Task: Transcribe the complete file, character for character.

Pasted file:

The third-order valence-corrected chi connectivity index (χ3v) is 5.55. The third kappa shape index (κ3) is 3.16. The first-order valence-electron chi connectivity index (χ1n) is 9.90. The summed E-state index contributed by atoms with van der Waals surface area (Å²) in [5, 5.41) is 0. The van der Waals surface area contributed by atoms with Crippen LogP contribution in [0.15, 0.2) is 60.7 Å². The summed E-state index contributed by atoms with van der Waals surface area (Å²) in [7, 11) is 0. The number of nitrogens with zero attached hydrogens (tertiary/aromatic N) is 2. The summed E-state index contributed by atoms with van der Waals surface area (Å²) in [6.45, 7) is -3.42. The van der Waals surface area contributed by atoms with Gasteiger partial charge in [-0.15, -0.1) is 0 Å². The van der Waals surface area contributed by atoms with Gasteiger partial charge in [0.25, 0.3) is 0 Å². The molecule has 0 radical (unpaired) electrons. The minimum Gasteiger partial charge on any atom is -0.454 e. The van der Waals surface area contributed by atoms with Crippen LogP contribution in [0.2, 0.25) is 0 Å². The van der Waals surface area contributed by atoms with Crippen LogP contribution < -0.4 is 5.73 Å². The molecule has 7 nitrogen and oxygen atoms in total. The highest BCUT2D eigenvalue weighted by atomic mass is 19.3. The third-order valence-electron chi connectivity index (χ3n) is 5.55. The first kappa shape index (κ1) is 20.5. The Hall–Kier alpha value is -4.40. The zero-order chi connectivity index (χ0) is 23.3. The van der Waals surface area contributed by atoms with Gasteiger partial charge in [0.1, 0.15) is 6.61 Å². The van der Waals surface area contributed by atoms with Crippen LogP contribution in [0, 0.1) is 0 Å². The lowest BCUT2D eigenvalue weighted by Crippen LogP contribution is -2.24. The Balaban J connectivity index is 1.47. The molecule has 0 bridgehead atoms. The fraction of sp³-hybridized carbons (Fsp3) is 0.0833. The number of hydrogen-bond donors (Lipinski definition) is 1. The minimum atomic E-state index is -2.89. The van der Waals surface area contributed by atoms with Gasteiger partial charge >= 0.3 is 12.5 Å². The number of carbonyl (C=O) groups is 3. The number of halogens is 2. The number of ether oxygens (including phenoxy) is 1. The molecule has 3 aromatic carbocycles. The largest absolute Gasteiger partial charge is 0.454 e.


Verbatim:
The third-order valence-corrected chi connectivity index (χ3v) is 5.55. The third kappa shape index (κ3) is 3.16. The first-order valence-electron chi connectivity index (χ1n) is 9.90. The summed E-state index contributed by atoms with van der Waals surface area (Å²) in [5, 5.41) is 0. The van der Waals surface area contributed by atoms with Crippen LogP contribution in [0.15, 0.2) is 60.7 Å². The summed E-state index contributed by atoms with van der Waals surface area (Å²) in [7, 11) is 0. The number of nitrogens with zero attached hydrogens (tertiary/aromatic N) is 2. The summed E-state index contributed by atoms with van der Waals surface area (Å²) in [6.45, 7) is -3.42. The van der Waals surface area contributed by atoms with Gasteiger partial charge in [-0.15, -0.1) is 0 Å². The van der Waals surface area contributed by atoms with Gasteiger partial charge in [0.25, 0.3) is 0 Å². The molecule has 0 radical (unpaired) electrons. The minimum Gasteiger partial charge on any atom is -0.454 e. The van der Waals surface area contributed by atoms with Crippen LogP contribution in [0.2, 0.25) is 0 Å². The van der Waals surface area contributed by atoms with Crippen LogP contribution < -0.4 is 5.73 Å². The molecule has 7 nitrogen and oxygen atoms in total. The highest BCUT2D eigenvalue weighted by atomic mass is 19.3. The third-order valence-electron chi connectivity index (χ3n) is 5.55. The first kappa shape index (κ1) is 20.5. The Hall–Kier alpha value is -4.40. The zero-order chi connectivity index (χ0) is 23.3. The van der Waals surface area contributed by atoms with Gasteiger partial charge in [0.1, 0.15) is 6.61 Å². The van der Waals surface area contributed by atoms with Crippen LogP contribution in [0, 0.1) is 0 Å². The lowest BCUT2D eigenvalue weighted by Crippen LogP contribution is -2.24. The Balaban J connectivity index is 1.47. The molecule has 0 bridgehead atoms. The fraction of sp³-hybridized carbons (Fsp3) is 0.0833. The number of hydrogen-bond donors (Lipinski definition) is 1. The minimum atomic E-state index is -2.89. The van der Waals surface area contributed by atoms with Gasteiger partial charge >= 0.3 is 12.5 Å². The number of carbonyl (C=O) groups is 3. The number of halogens is 2. The number of ether oxygens (including phenoxy) is 1. The molecule has 3 aromatic carbocycles. The largest absolute Gasteiger partial charge is 0.454 e.